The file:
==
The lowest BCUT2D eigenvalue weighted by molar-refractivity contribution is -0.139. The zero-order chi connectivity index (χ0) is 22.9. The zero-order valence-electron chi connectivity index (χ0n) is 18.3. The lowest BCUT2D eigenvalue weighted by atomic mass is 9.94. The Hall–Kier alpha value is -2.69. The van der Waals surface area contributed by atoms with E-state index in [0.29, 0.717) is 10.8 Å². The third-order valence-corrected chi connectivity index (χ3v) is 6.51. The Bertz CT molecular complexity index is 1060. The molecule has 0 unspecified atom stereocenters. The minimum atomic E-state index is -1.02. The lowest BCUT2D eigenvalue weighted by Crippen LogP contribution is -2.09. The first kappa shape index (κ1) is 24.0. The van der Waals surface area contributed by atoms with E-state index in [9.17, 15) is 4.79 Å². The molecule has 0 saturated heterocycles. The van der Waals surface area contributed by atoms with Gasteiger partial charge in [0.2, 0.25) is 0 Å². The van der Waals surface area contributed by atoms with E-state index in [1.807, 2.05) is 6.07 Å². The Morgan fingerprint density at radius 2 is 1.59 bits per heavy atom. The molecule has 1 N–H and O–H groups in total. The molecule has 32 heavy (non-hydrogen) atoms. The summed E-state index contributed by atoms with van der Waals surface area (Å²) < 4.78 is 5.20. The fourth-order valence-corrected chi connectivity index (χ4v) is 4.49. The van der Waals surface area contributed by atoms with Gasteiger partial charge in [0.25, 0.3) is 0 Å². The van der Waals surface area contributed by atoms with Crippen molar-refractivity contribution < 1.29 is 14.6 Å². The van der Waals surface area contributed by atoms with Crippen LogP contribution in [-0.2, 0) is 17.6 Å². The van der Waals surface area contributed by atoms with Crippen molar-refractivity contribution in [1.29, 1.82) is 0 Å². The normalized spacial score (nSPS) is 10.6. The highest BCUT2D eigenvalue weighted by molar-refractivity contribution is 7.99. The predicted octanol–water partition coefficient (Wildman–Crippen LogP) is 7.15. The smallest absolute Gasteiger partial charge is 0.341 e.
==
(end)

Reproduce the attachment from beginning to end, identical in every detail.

The lowest BCUT2D eigenvalue weighted by molar-refractivity contribution is -0.139. The zero-order chi connectivity index (χ0) is 22.9. The zero-order valence-electron chi connectivity index (χ0n) is 18.3. The lowest BCUT2D eigenvalue weighted by atomic mass is 9.94. The Hall–Kier alpha value is -2.69. The van der Waals surface area contributed by atoms with E-state index in [0.29, 0.717) is 10.8 Å². The third-order valence-corrected chi connectivity index (χ3v) is 6.51. The Bertz CT molecular complexity index is 1060. The molecule has 0 unspecified atom stereocenters. The minimum atomic E-state index is -1.02. The lowest BCUT2D eigenvalue weighted by Crippen LogP contribution is -2.09. The first kappa shape index (κ1) is 24.0. The van der Waals surface area contributed by atoms with E-state index in [9.17, 15) is 4.79 Å². The molecule has 0 saturated heterocycles. The van der Waals surface area contributed by atoms with Gasteiger partial charge in [0.2, 0.25) is 0 Å². The van der Waals surface area contributed by atoms with E-state index in [1.807, 2.05) is 6.07 Å². The Morgan fingerprint density at radius 2 is 1.59 bits per heavy atom. The molecule has 1 N–H and O–H groups in total. The molecule has 32 heavy (non-hydrogen) atoms. The summed E-state index contributed by atoms with van der Waals surface area (Å²) < 4.78 is 5.20. The fourth-order valence-corrected chi connectivity index (χ4v) is 4.49. The van der Waals surface area contributed by atoms with Gasteiger partial charge in [0.25, 0.3) is 0 Å². The van der Waals surface area contributed by atoms with Crippen molar-refractivity contribution < 1.29 is 14.6 Å². The van der Waals surface area contributed by atoms with Crippen LogP contribution in [-0.2, 0) is 17.6 Å². The van der Waals surface area contributed by atoms with Crippen molar-refractivity contribution in [1.29, 1.82) is 0 Å². The normalized spacial score (nSPS) is 10.6. The highest BCUT2D eigenvalue weighted by molar-refractivity contribution is 7.99. The predicted octanol–water partition coefficient (Wildman–Crippen LogP) is 7.15. The smallest absolute Gasteiger partial charge is 0.341 e.